Three men from different backgrounds and strongly differing beliefs met totally by chance on a rainy evening in Atlanta. While sipping fine wine the wide divide in their beliefs did not disappear, but for a time, Jim Sander’s hospitality and a mutual enjoyment of the wine bound them together in pleasant conversation, and a little known but historic meeting passed into history.
The late Michael Jackson said it best, “It doesn’t matter if you’re black or white.” However, getting a point of view from a bi-racial woman of both African American and English Caucasian descent with a twin sister married to an African American male things get very interesting. Tamera Mowery Housely is one half of the famous sisters who grew up on televison. Two years ago she married Fox News correspondent Adam Housely. The two had been together off and on for about five years. Essence.com got an opportunity to ask Mrs. Housely about interracial dating.
Do you have any advice for women considering dating outside of their race who may be apprehensive about it?
TAMERA: Well, I always find these questions so interesting, because I’m a product of an interracial marriage — and I never really grew up seeing color. I honestly realized that my dad was White when someone told me in middle school. They’re like, “Oh your dad’s White?” I’m like, “Oh, my gosh, he really is White.” I knew what race was, but it didn’t matter to me. Yes we are an interracial couple. The thing is we do still deal with that. People always question that. If anything, it hurts, but we do have more people supporting us than making stupid comments. We kind of just ignore it and focus on the positive. Love is love and a lot of times people might be in the situation they’re in because they put barriers up. Like some people only want to date a model, or an actor, or an athlete. You’re only limiting yourself. Open up to what’s out there because God made us all.
Take a Look at back at the Wedding prep of Multi-Cultural Tamera Mowry to Adam Housely. His family owns Century Oak Winery (Housley’s) so he wanted their love of wine included in the photo shoot:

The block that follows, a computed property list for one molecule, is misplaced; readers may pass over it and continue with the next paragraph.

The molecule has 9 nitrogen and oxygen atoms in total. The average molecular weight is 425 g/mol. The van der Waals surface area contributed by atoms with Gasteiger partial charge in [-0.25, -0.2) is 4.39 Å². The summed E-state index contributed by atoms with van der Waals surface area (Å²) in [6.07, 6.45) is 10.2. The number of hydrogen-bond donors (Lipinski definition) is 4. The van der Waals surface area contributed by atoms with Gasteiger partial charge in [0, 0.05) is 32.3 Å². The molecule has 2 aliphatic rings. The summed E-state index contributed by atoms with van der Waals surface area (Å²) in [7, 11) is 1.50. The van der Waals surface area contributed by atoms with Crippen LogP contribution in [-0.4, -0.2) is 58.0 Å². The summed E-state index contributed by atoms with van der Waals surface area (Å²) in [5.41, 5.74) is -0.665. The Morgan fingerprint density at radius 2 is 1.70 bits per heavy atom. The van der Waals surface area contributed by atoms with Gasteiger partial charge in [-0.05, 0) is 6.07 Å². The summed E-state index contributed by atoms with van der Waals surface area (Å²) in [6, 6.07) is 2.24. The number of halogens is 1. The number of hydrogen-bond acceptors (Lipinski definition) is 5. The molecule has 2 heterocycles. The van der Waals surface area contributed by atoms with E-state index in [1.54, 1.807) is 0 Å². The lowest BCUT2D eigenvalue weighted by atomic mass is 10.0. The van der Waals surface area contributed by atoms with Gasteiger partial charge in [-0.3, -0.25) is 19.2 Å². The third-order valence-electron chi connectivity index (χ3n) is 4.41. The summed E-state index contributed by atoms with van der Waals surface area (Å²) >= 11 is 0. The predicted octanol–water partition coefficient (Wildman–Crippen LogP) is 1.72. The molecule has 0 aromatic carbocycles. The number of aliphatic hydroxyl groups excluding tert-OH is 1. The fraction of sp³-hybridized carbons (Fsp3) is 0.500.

From Rodeo Drive to The Studios at Paramount to Downtown L.A., The Taste is a four-day food and wine extravaganza, celebrating all things epicurean. This unprecedented event will showcase a star-studded cast of celebrity chefs at nine signature events over Labor Day weekend.
Mulled wine, (Gluhwein), is a popular Christmas drink in Austria, Switzerland and Germany. It contains red wine, fruit, cloves and cinnamon and is served hot by street vendors at Christmas Fairs, (Weihnachtmarkt). It is also sold during the ski season on the slopes of many European resorts.
Mulled Wine Recipe
2 bottles of medium-bodied red wine
1 cup sugar and more to taste
6 cinnamon sticks
Push the cloves into the skin of the oranges, then cut the oranges in half. Pour the wine into a large stainless steel or enamel saucepan and warm over a medium heat. Add the sugar, spices and clove studded oranges. Keep an eye on the wine and turn the heat to very low as soon as it gets close to simmering. You don’t want it to boil or it will lose its alcohol content! Taste for sugar and add more until it tastes right for you. Keep it steaming over a low heat for an hour or so to allow the spices to infuse. Ladle it into glasses or mugs and breathe in the spicy aroma.
Other things you can add to mulled wine:
Star anise, bay leaves, mace, ginger, cardamom, lemon, lime, brandy.
I have a been a subscriber to the 30 second wine advisor for at least 7 years. They use to evaluate wines under $10 and of good quality. Well the economy has changed but the 30 Wine Advisor stills tries to find economical quality wines but under $20. MCCN would like to spotlight their wine picks once or twice a month.- Crystal A. Johnson- MCCN Editor.
Bio-Weingut H.u.M. Hofer 2007 Weinviertel DAC Grüner Veltliner ($16.99)